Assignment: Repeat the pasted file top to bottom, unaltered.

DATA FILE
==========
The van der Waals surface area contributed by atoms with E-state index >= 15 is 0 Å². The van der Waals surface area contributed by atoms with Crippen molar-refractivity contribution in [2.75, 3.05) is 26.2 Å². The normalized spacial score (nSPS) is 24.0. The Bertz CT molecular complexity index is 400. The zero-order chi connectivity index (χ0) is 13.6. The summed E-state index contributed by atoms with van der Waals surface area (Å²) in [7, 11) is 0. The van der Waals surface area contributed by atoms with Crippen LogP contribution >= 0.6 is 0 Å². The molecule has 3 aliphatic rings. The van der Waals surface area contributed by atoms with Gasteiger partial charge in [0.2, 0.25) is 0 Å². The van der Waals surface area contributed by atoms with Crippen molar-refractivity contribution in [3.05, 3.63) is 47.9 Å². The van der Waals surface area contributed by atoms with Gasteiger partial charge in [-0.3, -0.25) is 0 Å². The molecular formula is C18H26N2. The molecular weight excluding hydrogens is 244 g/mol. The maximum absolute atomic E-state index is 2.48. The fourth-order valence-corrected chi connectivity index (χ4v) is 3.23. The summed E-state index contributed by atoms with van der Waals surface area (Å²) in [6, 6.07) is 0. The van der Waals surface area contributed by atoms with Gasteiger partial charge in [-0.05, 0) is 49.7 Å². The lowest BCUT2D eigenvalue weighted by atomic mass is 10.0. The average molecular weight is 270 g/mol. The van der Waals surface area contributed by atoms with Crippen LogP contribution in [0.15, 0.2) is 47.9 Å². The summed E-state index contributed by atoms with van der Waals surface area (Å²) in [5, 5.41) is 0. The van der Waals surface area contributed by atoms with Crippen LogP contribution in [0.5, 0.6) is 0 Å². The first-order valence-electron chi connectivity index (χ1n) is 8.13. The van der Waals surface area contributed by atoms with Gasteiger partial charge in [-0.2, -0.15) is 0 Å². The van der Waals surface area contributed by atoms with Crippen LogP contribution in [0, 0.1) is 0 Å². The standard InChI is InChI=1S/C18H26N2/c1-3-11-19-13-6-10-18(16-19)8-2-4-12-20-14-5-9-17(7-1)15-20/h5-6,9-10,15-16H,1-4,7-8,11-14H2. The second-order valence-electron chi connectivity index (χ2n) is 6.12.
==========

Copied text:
The van der Waals surface area contributed by atoms with E-state index >= 15 is 0 Å². The van der Waals surface area contributed by atoms with Crippen molar-refractivity contribution in [2.75, 3.05) is 26.2 Å². The normalized spacial score (nSPS) is 24.0. The Bertz CT molecular complexity index is 400. The zero-order chi connectivity index (χ0) is 13.6. The summed E-state index contributed by atoms with van der Waals surface area (Å²) in [7, 11) is 0. The van der Waals surface area contributed by atoms with Crippen LogP contribution >= 0.6 is 0 Å². The molecule has 3 aliphatic rings. The van der Waals surface area contributed by atoms with Gasteiger partial charge in [0.2, 0.25) is 0 Å². The van der Waals surface area contributed by atoms with Crippen molar-refractivity contribution in [3.05, 3.63) is 47.9 Å². The van der Waals surface area contributed by atoms with Gasteiger partial charge in [-0.3, -0.25) is 0 Å². The molecular formula is C18H26N2. The molecular weight excluding hydrogens is 244 g/mol. The maximum absolute atomic E-state index is 2.48. The fourth-order valence-corrected chi connectivity index (χ4v) is 3.23. The summed E-state index contributed by atoms with van der Waals surface area (Å²) in [6, 6.07) is 0. The van der Waals surface area contributed by atoms with Gasteiger partial charge in [-0.05, 0) is 49.7 Å². The lowest BCUT2D eigenvalue weighted by atomic mass is 10.0. The average molecular weight is 270 g/mol. The van der Waals surface area contributed by atoms with Crippen LogP contribution in [0.15, 0.2) is 47.9 Å². The summed E-state index contributed by atoms with van der Waals surface area (Å²) in [5, 5.41) is 0. The van der Waals surface area contributed by atoms with Crippen LogP contribution in [0.5, 0.6) is 0 Å². The first-order valence-electron chi connectivity index (χ1n) is 8.13. The van der Waals surface area contributed by atoms with Gasteiger partial charge in [-0.2, -0.15) is 0 Å². The van der Waals surface area contributed by atoms with Crippen LogP contribution in [0, 0.1) is 0 Å². The standard InChI is InChI=1S/C18H26N2/c1-3-11-19-13-6-10-18(16-19)8-2-4-12-20-14-5-9-17(7-1)15-20/h5-6,9-10,15-16H,1-4,7-8,11-14H2. The second-order valence-electron chi connectivity index (χ2n) is 6.12.